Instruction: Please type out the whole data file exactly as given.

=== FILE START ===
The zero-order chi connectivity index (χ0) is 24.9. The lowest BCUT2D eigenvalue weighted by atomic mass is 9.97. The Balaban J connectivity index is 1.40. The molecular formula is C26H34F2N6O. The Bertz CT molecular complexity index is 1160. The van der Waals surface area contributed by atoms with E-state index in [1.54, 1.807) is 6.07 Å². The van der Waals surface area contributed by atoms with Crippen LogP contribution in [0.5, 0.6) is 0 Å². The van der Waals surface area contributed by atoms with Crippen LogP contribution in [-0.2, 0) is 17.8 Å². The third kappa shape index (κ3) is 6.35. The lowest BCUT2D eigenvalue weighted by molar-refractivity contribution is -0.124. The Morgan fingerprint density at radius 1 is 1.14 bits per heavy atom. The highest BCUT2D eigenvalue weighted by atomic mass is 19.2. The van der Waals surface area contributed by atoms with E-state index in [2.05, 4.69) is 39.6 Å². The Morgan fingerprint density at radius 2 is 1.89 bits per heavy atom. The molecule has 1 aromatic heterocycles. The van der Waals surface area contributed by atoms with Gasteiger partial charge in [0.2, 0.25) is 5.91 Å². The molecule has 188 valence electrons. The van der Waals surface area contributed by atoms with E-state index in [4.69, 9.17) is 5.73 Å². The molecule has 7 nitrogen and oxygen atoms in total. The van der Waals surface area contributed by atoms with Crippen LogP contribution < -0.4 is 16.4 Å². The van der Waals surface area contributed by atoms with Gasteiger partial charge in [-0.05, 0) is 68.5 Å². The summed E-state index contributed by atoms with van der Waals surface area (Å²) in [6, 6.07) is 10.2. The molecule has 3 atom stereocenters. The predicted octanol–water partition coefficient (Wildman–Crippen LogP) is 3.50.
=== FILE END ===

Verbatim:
The zero-order chi connectivity index (χ0) is 24.9. The lowest BCUT2D eigenvalue weighted by atomic mass is 9.97. The Balaban J connectivity index is 1.40. The molecular formula is C26H34F2N6O. The Bertz CT molecular complexity index is 1160. The van der Waals surface area contributed by atoms with E-state index in [1.54, 1.807) is 6.07 Å². The van der Waals surface area contributed by atoms with Crippen LogP contribution in [0.5, 0.6) is 0 Å². The van der Waals surface area contributed by atoms with Crippen LogP contribution in [-0.2, 0) is 17.8 Å². The third kappa shape index (κ3) is 6.35. The lowest BCUT2D eigenvalue weighted by molar-refractivity contribution is -0.124. The Morgan fingerprint density at radius 1 is 1.14 bits per heavy atom. The highest BCUT2D eigenvalue weighted by atomic mass is 19.2. The van der Waals surface area contributed by atoms with E-state index in [2.05, 4.69) is 39.6 Å². The Morgan fingerprint density at radius 2 is 1.89 bits per heavy atom. The molecule has 1 aromatic heterocycles. The van der Waals surface area contributed by atoms with Gasteiger partial charge in [0.2, 0.25) is 5.91 Å². The molecule has 188 valence electrons. The van der Waals surface area contributed by atoms with E-state index in [4.69, 9.17) is 5.73 Å². The molecule has 7 nitrogen and oxygen atoms in total. The van der Waals surface area contributed by atoms with Crippen LogP contribution < -0.4 is 16.4 Å². The van der Waals surface area contributed by atoms with Gasteiger partial charge in [-0.05, 0) is 68.5 Å². The summed E-state index contributed by atoms with van der Waals surface area (Å²) in [6, 6.07) is 10.2. The molecule has 3 atom stereocenters. The predicted octanol–water partition coefficient (Wildman–Crippen LogP) is 3.50.